Sometimes we can feel like strangers in a strange land. We can see that our society are changing, turning away from God and the values of faith and family.

In this culture, we are called to be “watchmen,” my brothers and sisters. We have to listen for the Word of God and we have to proclaim it with our lives, just as Ezekiel did.

To love our neighbors as ourselves means that we have to be vitally concerned about our neighbors’ salvation.

We have to tell everyone the good news of Jesus Christ — that God is our Father who loves us! That in his tender mercy, he has a plan of love for each one of our lives and for our world!

One of our newest blesseds in the Church is Blessed Irmã Dulce.

They used to call her “Sister Sweet,” because she had such sweet love for the poor. She lived in Salvador de Bahia, in northeastern Brazil. She was a saint of our time, she died just a few years ago, in 1992.

There is even a Los Angeles connection with her. She visited here in 1962 and our city still has a “sister city” relationship with Salvador de Bahia.

Blessed Irmã Dulce started a labor union for Catholic workers, something we can remember tomorrow on Labor Day. She also established hospitals, schools, shelters, even a farm — for the very poor.

One day Blessed Irmã Dulce found a boy, about 10 years old, sitting against a wall in a dirty alley.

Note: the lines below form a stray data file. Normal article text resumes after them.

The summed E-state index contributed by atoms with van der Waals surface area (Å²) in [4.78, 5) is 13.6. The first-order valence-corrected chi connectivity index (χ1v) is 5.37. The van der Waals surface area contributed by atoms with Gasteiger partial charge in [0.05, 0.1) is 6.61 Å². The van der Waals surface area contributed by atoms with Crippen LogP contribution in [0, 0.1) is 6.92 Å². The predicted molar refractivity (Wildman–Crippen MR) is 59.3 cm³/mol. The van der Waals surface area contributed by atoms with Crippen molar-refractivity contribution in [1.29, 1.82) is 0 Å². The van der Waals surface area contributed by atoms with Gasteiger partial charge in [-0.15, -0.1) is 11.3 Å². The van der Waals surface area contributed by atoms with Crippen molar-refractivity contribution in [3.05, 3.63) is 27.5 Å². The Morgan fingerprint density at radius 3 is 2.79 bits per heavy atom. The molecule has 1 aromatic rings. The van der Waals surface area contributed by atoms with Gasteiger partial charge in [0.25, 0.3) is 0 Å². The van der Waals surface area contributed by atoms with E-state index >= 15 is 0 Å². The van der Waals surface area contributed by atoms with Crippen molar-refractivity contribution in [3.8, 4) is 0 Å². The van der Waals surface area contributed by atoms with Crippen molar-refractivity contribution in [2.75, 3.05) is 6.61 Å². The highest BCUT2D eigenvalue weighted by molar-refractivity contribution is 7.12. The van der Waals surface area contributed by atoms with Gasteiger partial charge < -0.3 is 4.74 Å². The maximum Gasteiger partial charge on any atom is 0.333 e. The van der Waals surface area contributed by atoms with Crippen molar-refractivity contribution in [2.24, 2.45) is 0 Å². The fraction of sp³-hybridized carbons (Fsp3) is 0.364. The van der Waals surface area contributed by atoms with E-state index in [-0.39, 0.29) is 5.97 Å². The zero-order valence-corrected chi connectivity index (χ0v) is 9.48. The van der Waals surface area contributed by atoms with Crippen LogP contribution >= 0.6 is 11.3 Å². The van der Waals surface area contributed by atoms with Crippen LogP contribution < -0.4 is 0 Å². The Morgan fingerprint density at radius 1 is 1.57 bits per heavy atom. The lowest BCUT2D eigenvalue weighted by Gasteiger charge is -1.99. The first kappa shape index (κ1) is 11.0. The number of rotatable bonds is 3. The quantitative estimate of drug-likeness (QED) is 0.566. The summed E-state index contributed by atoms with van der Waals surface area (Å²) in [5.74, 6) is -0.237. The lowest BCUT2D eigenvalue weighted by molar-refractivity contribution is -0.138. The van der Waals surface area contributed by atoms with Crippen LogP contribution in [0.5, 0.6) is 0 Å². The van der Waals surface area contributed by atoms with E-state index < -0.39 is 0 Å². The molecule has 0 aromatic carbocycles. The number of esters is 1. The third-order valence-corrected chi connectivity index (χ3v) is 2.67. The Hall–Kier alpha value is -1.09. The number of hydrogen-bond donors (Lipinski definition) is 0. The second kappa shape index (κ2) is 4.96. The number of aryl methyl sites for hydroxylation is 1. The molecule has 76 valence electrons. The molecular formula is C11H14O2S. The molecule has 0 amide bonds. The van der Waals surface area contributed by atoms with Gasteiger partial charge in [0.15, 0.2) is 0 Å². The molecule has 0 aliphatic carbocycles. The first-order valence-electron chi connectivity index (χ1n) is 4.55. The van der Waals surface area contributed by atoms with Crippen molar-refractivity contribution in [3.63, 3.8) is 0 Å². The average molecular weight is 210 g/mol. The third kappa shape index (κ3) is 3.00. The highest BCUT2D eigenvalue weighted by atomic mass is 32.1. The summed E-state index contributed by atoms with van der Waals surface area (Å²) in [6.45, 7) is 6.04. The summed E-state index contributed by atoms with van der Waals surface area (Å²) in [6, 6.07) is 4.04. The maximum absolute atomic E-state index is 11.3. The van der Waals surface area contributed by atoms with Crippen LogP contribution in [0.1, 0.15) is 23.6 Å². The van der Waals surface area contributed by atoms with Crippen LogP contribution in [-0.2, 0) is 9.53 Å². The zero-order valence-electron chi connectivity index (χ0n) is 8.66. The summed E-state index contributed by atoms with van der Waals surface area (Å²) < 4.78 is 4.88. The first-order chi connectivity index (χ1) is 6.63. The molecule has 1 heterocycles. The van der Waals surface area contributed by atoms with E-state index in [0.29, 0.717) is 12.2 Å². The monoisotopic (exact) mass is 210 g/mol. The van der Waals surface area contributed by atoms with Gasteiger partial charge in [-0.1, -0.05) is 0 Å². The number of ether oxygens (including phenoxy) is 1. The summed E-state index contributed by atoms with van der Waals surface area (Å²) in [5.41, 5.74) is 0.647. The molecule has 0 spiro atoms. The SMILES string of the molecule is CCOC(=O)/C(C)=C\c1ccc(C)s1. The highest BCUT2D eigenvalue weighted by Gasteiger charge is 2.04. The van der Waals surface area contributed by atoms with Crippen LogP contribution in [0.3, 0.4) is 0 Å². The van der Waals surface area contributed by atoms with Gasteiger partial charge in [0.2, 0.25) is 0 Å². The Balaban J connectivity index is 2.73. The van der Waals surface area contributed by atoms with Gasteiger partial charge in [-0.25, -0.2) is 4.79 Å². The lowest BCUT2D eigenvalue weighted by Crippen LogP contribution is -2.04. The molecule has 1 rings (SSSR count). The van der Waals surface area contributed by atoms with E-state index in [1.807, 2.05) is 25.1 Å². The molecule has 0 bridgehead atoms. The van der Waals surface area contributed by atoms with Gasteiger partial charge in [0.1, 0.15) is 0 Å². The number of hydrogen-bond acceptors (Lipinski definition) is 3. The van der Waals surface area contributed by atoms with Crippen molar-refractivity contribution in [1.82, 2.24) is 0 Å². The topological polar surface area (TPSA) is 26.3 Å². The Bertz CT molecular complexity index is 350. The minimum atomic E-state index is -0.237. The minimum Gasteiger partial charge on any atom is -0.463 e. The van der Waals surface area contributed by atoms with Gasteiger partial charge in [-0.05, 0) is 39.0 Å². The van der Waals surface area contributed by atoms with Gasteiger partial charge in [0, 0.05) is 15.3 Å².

She asked him, “What is your name?” And he replied, “Thing.” She asked what that means, and he explained, “That is what I’m called.”

She found out that this boy didn’t know his mother or father and he didn’t know what name he had been given when he was born.

The boy asked her, “Do you want to be my mother?”

So she took him in. She told him about God our Father. And she gave him a name, Antonio, after her favorite saint, St. Anthony of Padua.

Blessed Irmã Dulce used to say that the love she had in her heart was too little for such a great God. But, she said, “I think that the child Jesus is pleased with all little acts of love — no matter how small they are.”7

I think that is true, my brothers and sisters. Our love does not have to be “big.” We can fulfill our duty to love in little things. Nothing is too small to offer to God!

We all have many little opportunities every day to show the people we meet that God loves them, just Blessed Irmã Dulce did.

St. Paul said that the fruit of the Spirit is love!8

So let us ask the Spirit to inflame our hearts with his love! Let us ask him today for the grace to be better “watchmen” — in our personal relationships and in our witness to the faith in our society and culture.

Let’s ask Mary, our Blessed Mother, in whom the Holy Spirit conceived the child Jesus, to help us to always love like Jesus loved — by offering every little thing we do for the love of God and our brothers and sisters.

1. Readings (23rd Sunday in Ordinary Time): Ezek.33:7-9; Ps. 95:1-2, 6-9; Rom. 13:8-10; Matt. 18:15-20.

2. Phil. 2:9-10; Acts 4:12.

3. Christ in Passing By, 134; compare John 14:16, 26; 15:26; 16:7.

4. Rom. 5:5; 8:16.

5. Gal. 5:25.

6. 1 Cor. 12:25-26.

7. Haverstock, Give Us This Day: The Story of Sister Dulce the Angel of Bahia (Appleton-Century, 1965), 122; "Nobel nominee to be beatified Sunday," Zenit (May 19, 2011).